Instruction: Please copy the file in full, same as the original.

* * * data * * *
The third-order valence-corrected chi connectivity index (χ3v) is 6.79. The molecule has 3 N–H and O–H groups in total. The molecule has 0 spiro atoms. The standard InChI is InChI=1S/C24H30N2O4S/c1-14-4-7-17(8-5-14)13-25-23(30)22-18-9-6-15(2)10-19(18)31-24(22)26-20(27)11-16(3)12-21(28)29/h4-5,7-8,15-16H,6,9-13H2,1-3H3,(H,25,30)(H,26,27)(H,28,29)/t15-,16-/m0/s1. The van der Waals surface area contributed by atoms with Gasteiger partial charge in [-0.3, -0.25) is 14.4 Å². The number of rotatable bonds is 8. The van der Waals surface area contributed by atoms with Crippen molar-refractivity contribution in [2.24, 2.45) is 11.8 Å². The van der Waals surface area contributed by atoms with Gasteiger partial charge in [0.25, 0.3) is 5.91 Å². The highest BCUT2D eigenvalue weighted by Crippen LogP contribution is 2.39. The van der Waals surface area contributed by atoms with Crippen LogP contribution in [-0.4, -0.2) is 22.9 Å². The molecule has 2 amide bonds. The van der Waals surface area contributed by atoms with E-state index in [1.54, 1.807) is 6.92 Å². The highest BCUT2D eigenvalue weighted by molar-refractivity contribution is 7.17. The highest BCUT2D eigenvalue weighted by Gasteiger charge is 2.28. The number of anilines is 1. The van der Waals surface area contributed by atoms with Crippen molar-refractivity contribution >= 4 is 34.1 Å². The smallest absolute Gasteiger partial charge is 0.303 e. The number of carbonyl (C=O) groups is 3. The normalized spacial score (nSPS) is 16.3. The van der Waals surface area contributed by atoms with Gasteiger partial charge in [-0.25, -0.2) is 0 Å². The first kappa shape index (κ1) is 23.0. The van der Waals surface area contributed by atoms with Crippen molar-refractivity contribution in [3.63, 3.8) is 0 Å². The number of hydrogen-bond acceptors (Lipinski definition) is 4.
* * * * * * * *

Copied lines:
The third-order valence-corrected chi connectivity index (χ3v) is 6.79. The molecule has 3 N–H and O–H groups in total. The molecule has 0 spiro atoms. The standard InChI is InChI=1S/C24H30N2O4S/c1-14-4-7-17(8-5-14)13-25-23(30)22-18-9-6-15(2)10-19(18)31-24(22)26-20(27)11-16(3)12-21(28)29/h4-5,7-8,15-16H,6,9-13H2,1-3H3,(H,25,30)(H,26,27)(H,28,29)/t15-,16-/m0/s1. The van der Waals surface area contributed by atoms with Gasteiger partial charge in [-0.3, -0.25) is 14.4 Å². The number of rotatable bonds is 8. The van der Waals surface area contributed by atoms with Crippen molar-refractivity contribution in [2.24, 2.45) is 11.8 Å². The van der Waals surface area contributed by atoms with Gasteiger partial charge in [0.25, 0.3) is 5.91 Å². The highest BCUT2D eigenvalue weighted by Crippen LogP contribution is 2.39. The van der Waals surface area contributed by atoms with Crippen LogP contribution in [-0.4, -0.2) is 22.9 Å². The molecule has 2 amide bonds. The van der Waals surface area contributed by atoms with E-state index in [1.54, 1.807) is 6.92 Å². The highest BCUT2D eigenvalue weighted by molar-refractivity contribution is 7.17. The highest BCUT2D eigenvalue weighted by Gasteiger charge is 2.28. The number of anilines is 1. The van der Waals surface area contributed by atoms with Crippen molar-refractivity contribution >= 4 is 34.1 Å². The smallest absolute Gasteiger partial charge is 0.303 e. The number of carbonyl (C=O) groups is 3. The normalized spacial score (nSPS) is 16.3. The van der Waals surface area contributed by atoms with Gasteiger partial charge in [-0.25, -0.2) is 0 Å². The first kappa shape index (κ1) is 23.0. The van der Waals surface area contributed by atoms with Crippen molar-refractivity contribution in [3.63, 3.8) is 0 Å². The number of hydrogen-bond acceptors (Lipinski definition) is 4.